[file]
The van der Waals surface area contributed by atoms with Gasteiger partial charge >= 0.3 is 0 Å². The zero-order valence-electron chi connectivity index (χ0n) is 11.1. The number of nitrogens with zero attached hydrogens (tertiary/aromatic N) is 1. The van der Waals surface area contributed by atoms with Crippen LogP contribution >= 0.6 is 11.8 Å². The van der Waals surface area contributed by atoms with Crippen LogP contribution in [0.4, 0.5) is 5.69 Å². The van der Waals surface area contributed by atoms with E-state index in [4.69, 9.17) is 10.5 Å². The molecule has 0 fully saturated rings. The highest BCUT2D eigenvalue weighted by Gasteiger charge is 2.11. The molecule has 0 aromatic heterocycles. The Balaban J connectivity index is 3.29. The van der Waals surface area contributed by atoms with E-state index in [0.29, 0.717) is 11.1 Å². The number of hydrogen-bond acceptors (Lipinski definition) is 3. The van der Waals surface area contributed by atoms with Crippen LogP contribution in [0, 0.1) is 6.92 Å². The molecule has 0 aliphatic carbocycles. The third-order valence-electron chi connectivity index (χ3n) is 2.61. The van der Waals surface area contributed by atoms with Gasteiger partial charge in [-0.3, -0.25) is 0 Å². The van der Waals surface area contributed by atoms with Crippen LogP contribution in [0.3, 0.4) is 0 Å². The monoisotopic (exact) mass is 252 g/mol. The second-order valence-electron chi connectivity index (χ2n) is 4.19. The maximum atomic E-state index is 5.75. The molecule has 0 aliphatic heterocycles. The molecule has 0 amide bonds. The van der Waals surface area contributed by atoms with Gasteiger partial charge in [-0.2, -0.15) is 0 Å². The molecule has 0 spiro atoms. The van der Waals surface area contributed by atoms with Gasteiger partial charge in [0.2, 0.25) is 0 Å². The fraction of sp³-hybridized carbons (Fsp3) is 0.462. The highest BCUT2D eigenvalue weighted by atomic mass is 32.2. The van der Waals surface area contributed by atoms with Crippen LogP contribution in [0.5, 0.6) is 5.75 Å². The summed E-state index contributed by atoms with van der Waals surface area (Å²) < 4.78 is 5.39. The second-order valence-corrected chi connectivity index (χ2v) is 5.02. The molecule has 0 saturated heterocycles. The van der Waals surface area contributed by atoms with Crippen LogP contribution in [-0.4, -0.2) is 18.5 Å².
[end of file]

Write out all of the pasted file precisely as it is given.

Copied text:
The van der Waals surface area contributed by atoms with Gasteiger partial charge >= 0.3 is 0 Å². The zero-order valence-electron chi connectivity index (χ0n) is 11.1. The number of nitrogens with zero attached hydrogens (tertiary/aromatic N) is 1. The van der Waals surface area contributed by atoms with Crippen LogP contribution >= 0.6 is 11.8 Å². The van der Waals surface area contributed by atoms with Crippen LogP contribution in [0.4, 0.5) is 5.69 Å². The van der Waals surface area contributed by atoms with E-state index in [4.69, 9.17) is 10.5 Å². The molecule has 0 fully saturated rings. The highest BCUT2D eigenvalue weighted by Gasteiger charge is 2.11. The molecule has 0 aromatic heterocycles. The Balaban J connectivity index is 3.29. The van der Waals surface area contributed by atoms with E-state index in [0.29, 0.717) is 11.1 Å². The number of hydrogen-bond acceptors (Lipinski definition) is 3. The van der Waals surface area contributed by atoms with Crippen LogP contribution in [0, 0.1) is 6.92 Å². The molecule has 0 aliphatic carbocycles. The third-order valence-electron chi connectivity index (χ3n) is 2.61. The van der Waals surface area contributed by atoms with Gasteiger partial charge in [-0.3, -0.25) is 0 Å². The van der Waals surface area contributed by atoms with Crippen LogP contribution in [0.3, 0.4) is 0 Å². The monoisotopic (exact) mass is 252 g/mol. The second-order valence-electron chi connectivity index (χ2n) is 4.19. The maximum atomic E-state index is 5.75. The molecule has 0 aliphatic heterocycles. The molecule has 0 amide bonds. The van der Waals surface area contributed by atoms with Gasteiger partial charge in [-0.2, -0.15) is 0 Å². The molecule has 0 spiro atoms. The van der Waals surface area contributed by atoms with Gasteiger partial charge in [0.2, 0.25) is 0 Å². The fraction of sp³-hybridized carbons (Fsp3) is 0.462. The highest BCUT2D eigenvalue weighted by atomic mass is 32.2. The van der Waals surface area contributed by atoms with Crippen LogP contribution in [0.5, 0.6) is 5.75 Å². The summed E-state index contributed by atoms with van der Waals surface area (Å²) < 4.78 is 5.39. The second-order valence-corrected chi connectivity index (χ2v) is 5.02. The molecule has 0 saturated heterocycles. The van der Waals surface area contributed by atoms with Crippen LogP contribution in [-0.4, -0.2) is 18.5 Å².